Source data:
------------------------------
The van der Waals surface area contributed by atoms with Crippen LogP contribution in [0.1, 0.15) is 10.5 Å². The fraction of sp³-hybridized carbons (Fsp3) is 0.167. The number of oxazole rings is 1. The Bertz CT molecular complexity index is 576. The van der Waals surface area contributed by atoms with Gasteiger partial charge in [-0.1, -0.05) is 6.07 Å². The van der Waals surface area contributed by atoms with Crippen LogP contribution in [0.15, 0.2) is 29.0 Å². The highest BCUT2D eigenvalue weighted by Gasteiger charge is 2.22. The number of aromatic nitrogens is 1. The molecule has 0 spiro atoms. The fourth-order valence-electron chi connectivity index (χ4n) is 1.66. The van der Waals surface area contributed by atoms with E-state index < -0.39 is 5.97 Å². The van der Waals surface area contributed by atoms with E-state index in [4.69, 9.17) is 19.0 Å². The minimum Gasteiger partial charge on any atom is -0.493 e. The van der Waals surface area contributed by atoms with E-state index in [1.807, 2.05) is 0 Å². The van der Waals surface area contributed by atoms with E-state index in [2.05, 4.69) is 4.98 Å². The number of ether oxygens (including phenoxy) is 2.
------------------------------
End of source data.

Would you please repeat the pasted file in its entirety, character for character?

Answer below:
The van der Waals surface area contributed by atoms with Crippen LogP contribution in [0.1, 0.15) is 10.5 Å². The fraction of sp³-hybridized carbons (Fsp3) is 0.167. The number of oxazole rings is 1. The Bertz CT molecular complexity index is 576. The van der Waals surface area contributed by atoms with Gasteiger partial charge in [-0.1, -0.05) is 6.07 Å². The van der Waals surface area contributed by atoms with Crippen LogP contribution in [0.15, 0.2) is 29.0 Å². The highest BCUT2D eigenvalue weighted by Gasteiger charge is 2.22. The number of aromatic nitrogens is 1. The molecule has 0 spiro atoms. The fourth-order valence-electron chi connectivity index (χ4n) is 1.66. The van der Waals surface area contributed by atoms with E-state index < -0.39 is 5.97 Å². The van der Waals surface area contributed by atoms with E-state index in [4.69, 9.17) is 19.0 Å². The minimum Gasteiger partial charge on any atom is -0.493 e. The van der Waals surface area contributed by atoms with E-state index in [1.807, 2.05) is 0 Å². The van der Waals surface area contributed by atoms with E-state index in [2.05, 4.69) is 4.98 Å². The number of ether oxygens (including phenoxy) is 2.